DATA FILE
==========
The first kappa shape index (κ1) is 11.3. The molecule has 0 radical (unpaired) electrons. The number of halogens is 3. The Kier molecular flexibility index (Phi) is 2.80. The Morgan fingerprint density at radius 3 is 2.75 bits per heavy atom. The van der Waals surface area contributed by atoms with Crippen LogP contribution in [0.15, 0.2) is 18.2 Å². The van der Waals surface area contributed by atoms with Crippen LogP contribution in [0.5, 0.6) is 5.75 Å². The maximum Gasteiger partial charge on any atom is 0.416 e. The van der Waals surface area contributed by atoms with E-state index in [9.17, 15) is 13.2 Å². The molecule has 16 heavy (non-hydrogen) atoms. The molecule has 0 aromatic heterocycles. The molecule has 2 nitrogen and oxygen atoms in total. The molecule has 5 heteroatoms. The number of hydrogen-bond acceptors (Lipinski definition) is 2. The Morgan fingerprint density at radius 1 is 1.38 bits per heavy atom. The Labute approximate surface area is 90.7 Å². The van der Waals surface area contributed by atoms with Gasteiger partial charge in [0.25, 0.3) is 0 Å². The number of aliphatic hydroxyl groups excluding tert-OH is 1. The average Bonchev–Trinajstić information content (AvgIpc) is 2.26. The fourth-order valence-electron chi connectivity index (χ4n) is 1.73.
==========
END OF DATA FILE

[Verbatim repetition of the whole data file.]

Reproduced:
The first kappa shape index (κ1) is 11.3. The molecule has 0 radical (unpaired) electrons. The number of halogens is 3. The Kier molecular flexibility index (Phi) is 2.80. The Morgan fingerprint density at radius 3 is 2.75 bits per heavy atom. The van der Waals surface area contributed by atoms with Crippen LogP contribution in [0.15, 0.2) is 18.2 Å². The van der Waals surface area contributed by atoms with Crippen LogP contribution in [0.5, 0.6) is 5.75 Å². The maximum Gasteiger partial charge on any atom is 0.416 e. The van der Waals surface area contributed by atoms with E-state index in [9.17, 15) is 13.2 Å². The molecule has 16 heavy (non-hydrogen) atoms. The molecule has 0 aromatic heterocycles. The molecule has 2 nitrogen and oxygen atoms in total. The molecule has 5 heteroatoms. The number of hydrogen-bond acceptors (Lipinski definition) is 2. The Morgan fingerprint density at radius 1 is 1.38 bits per heavy atom. The Labute approximate surface area is 90.7 Å². The van der Waals surface area contributed by atoms with Gasteiger partial charge in [0.25, 0.3) is 0 Å². The number of aliphatic hydroxyl groups excluding tert-OH is 1. The average Bonchev–Trinajstić information content (AvgIpc) is 2.26. The fourth-order valence-electron chi connectivity index (χ4n) is 1.73.